Lessons Learned Teaching Undergraduate Astronomy with a Video Game - Infrastructure and Deployment

Lessons Learned Teaching Undergraduate Astronomy with a Video Game - Infrastructure and Deployment

This is the third installment of the series breaking down my talk from DjangoConUS 2022. The first entry covered background information about the project and the second was about using Django Rest Framework.

First, some important context: if you are a devops engineer, or have a lot of experience with AWS/GCP/Azure, this post may not be for you. This post is aimed at folks who would prefer to write Django code than deal with the intracacies of deployment.

With that being said, this is the section of the talk that made me want to write this series of posts. Specifically, I realized that I focused a lot on the infrastructure setup of this project, which I want to outline here. However, I wish I would have spent more time focusing on what I think the goal of any successful deployment strategy should be for a Django project regardless of the infrastructure:

Repeatability and confidence in deployments.

There are a lot of ways to get to this point. And on day 1 (or even 100 if it's a side project), you likely won't be there. But starting with good process documentation, and moving that toward making your deployments consistent and repeatable is a massive boost in confidence that increases the time you can spend working on your application rather than its infrastructure. It can also significantly lower your stress when it comes to deploying. Importantly, this is all independent of what services you use to deploy your application!

At AstroVenture, I chose Amazon Web Services (AWS) for our infrastructure early on in founding the company because I had experience with it, and we received free credits for a limited time. At that time, I manually created an EC2 instance for the server (and RDS for the database) and manually installed all of the packages I needed to run the server. I manually installed the app and 'deployments' were done by pulling from GitHub and restarting the gunicorn workers. The 'backup strategy', was the in depth document I wrote with step by step instructions about how I did all of that. I tested it by recreating the server a second time for our production environment and using the first as a test/staging server.

In the event of a catastrophic server issue, I was likely to be down for several hours, if not an entire day. But having that document gave me the confidence that it wouldn't be more than that, and that I wouldn't have to stress that I would miss a step during that recovery. So if you aren't sure how you would bring your servers back in the event of everything going down, I'd highly recommend going through this exercise for whatever service you are using. It can at least alleviate some of the stress of a deployment going wrong.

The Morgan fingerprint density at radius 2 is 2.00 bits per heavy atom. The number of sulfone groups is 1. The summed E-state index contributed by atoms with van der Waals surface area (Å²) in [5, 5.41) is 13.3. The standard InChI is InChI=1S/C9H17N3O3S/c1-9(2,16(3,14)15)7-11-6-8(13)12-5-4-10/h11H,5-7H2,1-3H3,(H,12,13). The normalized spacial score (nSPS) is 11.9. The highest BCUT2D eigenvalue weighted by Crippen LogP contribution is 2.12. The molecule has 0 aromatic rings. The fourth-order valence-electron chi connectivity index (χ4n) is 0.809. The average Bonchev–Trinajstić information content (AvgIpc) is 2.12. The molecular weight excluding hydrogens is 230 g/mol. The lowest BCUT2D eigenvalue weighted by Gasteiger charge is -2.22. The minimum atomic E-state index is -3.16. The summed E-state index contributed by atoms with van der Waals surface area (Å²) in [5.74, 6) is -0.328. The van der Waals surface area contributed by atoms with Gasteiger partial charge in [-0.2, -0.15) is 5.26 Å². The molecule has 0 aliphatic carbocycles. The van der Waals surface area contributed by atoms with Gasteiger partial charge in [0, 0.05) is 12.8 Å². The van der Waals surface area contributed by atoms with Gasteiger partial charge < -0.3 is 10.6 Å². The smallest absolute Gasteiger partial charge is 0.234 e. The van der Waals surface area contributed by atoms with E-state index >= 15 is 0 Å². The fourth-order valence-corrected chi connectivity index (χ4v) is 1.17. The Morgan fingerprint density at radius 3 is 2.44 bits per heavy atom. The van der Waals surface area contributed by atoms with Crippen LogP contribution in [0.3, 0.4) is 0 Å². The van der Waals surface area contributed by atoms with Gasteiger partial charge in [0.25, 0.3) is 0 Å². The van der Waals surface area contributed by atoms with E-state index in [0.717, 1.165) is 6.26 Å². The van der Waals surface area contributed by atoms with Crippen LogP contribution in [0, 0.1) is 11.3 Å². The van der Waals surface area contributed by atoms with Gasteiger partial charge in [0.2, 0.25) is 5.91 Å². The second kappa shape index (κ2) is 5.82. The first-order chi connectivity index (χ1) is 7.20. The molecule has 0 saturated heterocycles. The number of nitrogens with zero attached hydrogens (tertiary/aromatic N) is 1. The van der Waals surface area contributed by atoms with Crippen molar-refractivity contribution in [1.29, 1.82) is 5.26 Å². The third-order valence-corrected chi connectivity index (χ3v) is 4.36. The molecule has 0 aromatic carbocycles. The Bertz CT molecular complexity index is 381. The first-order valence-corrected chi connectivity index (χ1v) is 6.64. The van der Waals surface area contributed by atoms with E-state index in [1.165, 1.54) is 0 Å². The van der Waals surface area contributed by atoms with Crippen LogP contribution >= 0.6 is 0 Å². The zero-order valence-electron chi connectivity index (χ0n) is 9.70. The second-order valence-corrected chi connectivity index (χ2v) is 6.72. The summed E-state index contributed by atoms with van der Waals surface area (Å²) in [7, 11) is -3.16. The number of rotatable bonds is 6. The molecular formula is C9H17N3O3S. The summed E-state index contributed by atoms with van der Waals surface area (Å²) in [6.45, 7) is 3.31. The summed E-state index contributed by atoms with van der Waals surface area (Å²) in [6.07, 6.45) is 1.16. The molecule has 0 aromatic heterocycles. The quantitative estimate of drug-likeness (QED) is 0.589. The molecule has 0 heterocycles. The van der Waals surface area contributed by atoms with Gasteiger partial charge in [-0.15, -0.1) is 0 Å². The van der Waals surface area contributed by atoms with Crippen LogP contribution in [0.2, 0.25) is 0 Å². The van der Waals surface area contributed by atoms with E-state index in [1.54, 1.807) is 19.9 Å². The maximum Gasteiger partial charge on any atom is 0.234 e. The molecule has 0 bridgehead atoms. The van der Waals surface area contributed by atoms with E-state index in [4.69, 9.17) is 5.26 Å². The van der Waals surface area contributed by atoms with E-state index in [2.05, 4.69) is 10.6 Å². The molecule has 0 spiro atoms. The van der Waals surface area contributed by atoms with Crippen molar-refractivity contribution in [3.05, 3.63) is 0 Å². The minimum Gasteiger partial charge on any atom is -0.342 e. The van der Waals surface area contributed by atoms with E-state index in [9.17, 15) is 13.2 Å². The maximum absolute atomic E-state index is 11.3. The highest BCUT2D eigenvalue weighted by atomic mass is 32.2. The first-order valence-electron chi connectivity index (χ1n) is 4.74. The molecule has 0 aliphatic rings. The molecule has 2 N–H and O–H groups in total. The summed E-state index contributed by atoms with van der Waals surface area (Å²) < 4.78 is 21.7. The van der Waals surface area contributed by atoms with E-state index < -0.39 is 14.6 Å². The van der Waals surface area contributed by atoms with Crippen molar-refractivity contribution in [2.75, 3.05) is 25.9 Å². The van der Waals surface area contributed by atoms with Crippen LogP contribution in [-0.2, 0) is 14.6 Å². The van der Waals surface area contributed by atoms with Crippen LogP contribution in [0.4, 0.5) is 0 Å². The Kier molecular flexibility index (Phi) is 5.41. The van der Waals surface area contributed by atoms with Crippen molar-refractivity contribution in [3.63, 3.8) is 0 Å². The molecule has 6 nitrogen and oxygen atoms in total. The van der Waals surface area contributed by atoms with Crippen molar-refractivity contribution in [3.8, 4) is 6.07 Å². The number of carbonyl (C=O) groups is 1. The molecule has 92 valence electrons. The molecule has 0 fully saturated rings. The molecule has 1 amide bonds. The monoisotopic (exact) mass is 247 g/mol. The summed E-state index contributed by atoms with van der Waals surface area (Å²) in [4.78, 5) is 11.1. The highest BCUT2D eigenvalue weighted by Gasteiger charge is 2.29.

From there, I hired a friend who had more infrastructure experience to write the Packer and Terraform scripts we use now, and to help me make a few architecture decisions that allow us to have ~zero downtime deployments and scaling. I was already using a load balancer, but we added an autoscaling group so that we can spin up new instances if we need.

The Packer scripts create the server image with the application and all of its dependencies, so if we ever have an issue where we need to redeploy an old stable version, we can do that directly from the image instead of having to recreate it. Luckily, we haven't had to do that yet. We use the Terraform scripts to provision an entirely new server and wait until it is live before swapping it with the previous server (and then terminating that one). There are other tools that handle automating infrastructure and application building that others might prefer, but these have worked well (in combination with some good old fashioned bash scripts) for us.

We also have end to end tests (more on this in a post coming soon), which I run after every deployment to make sure that the most important parts of the site are functioning correctly.

What if you don't have a friend with devops experience that can help you, and you don't have that experience yourself?

There are a number of options of Platform as a Service (PaaS) offerings from companies like Render and Fly.io that a lot of folks in the Django community are using. I'm hoping to try these in the near future along with Django Simple Deploy. So while I can't give specific recommendations for these platforms, I can tell you that the goal: Repeatability and confidence in deployments is even easier to achieve on these platforms than it is on AWS (or GCP or Azure). They handle a lot of the work that our Packer and Terraform scripts do so that you can focus on your application code. The tradeoff with these services is that they can be a little bit (to a lot if you scale very large) more expensive than equivalent 'bare metal' servers from AWS, GCP, or Azure. But they can also be cheaper starting out, and the added price can be worth it while you get started.

No matter what tools you use for hosting and deploying your code, if you are reluctant to deploy because of something in your process you aren't confident about, I strongly recommend you look into ways to address that issue. I found that it was a big relief to stop worrying about deploying once I was able to address the more manual parts of our process.

Finally, remember, you don't have to do this all at once, and you don't have to be at the point of continuous integration of your code to feel confident with your deployments. Take small steps and work toward the goal of feeling confident deploying. It'll make coding a lot more fun!